They took Jesus to the high priest; and all the chief priests, the elders, and the scribes were assembled. Peter had followed him at a distance, right into the courtyard of the high priest; and he was sitting with the guards, warming himself at the fire. Now the chief priests and the whole council were looking for testimony against Jesus to put him to death; but they found none. For many gave false testimony against him, and their testimony did not agree. Some stood up and gave false testimony against him, saying, ‘We heard him say, “I will destroy this temple that is made with hands, and in three days I will build another, not made with hands.”’ But even on this point their testimony did not agree. Then the high priest stood up before them and asked Jesus, ‘Have you no answer? What is it that they testify against you?’ But he was silent and did not answer. Again the high priest asked him, ‘Are you the Messiah, the Son of the Blessed One?’ Jesus said, ‘I am; and
“you will see the Son of Man seated at the right hand of the Power”, and “coming with the clouds of heaven.”’
Then the high priest tore his clothes and said, ‘Why do we still need witnesses? You have heard his blasphemy! What is your decision?’ All of them condemned him as deserving death. Some began to spit on him, to blindfold him, and to strike him, saying to him, ‘Prophesy!’ The guards also took him over and beat him.
Here we see that Peter carried out the first of two commitments he had made a few hours beforehand. Whether he fulfilled the second is left for us to see tomorrow.
On the way to the Garden of Gethsemane, Peter had promised that he would not be scandalised and scattered when the shepherd was struck, even if the rest of the sheep scattered. As NRSV puts it in Mark 14:29, ‘Even though all become deserters, I will not.’
Peter followed him, writes Mark in 14.54 using the same word as he did in 1:18 when Peter and Andrew left their nets and followed him. At a distance, but he went right into the courtyard of the high priest, and even sat amongst the guards around the fire.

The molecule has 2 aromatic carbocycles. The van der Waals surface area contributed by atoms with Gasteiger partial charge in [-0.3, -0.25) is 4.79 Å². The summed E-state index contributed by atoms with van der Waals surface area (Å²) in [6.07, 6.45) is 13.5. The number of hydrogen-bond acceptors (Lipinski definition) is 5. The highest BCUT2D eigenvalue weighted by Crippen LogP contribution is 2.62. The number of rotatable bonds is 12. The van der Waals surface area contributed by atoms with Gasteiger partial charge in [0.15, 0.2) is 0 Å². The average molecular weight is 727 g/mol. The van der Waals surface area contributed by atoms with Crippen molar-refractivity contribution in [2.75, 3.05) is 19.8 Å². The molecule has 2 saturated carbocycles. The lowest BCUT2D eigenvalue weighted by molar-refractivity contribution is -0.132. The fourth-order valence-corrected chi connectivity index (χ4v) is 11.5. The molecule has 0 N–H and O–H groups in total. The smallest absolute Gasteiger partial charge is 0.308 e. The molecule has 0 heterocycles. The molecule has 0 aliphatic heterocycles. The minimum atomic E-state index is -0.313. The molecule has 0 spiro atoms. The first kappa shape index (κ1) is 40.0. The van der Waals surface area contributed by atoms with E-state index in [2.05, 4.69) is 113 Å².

Peter must have been able to hear what happened: the conflicting testimonies and Jesus’ silence, the challenge from the high priest and Jesus’ bold declaration, the verdict of blasphemy and the abuse of Jesus by council and guards. As a result Peter will have been able to give his first-hand account to other disciples, and it became this important part of the Gospel of Mark (who may have been the young man who fled naked, 14:52) taken up also by the other Gospel writers.
This can be a great encouragement to our promise to follow Jesus when it involves going into difficult places with him, e.g. a crucial meeting, a new responsibility, an unknown society, a dangerous or threatening situation.
If we go right in, that’s the first commitment achieved again. We have the opportunity to do something useful, and the experience may equip us for witnessing later. Whether we’ll say what is needed while there (witnessing at the time) is another matter, which we could tackle in relation to tomorrow’s passage.
To follow where you lead, to see with your perspective, to share in strange struggles, to thrive against threats, to be firm in the face of challenges, to trust with your confidence, to message your Messiahship with our lives, we pray, Lord Jesus, for the grace of your Spirit. Amen
The Rev’d Bernie Collins, retired, member of Avenue St Andrew’s URC, Southampton.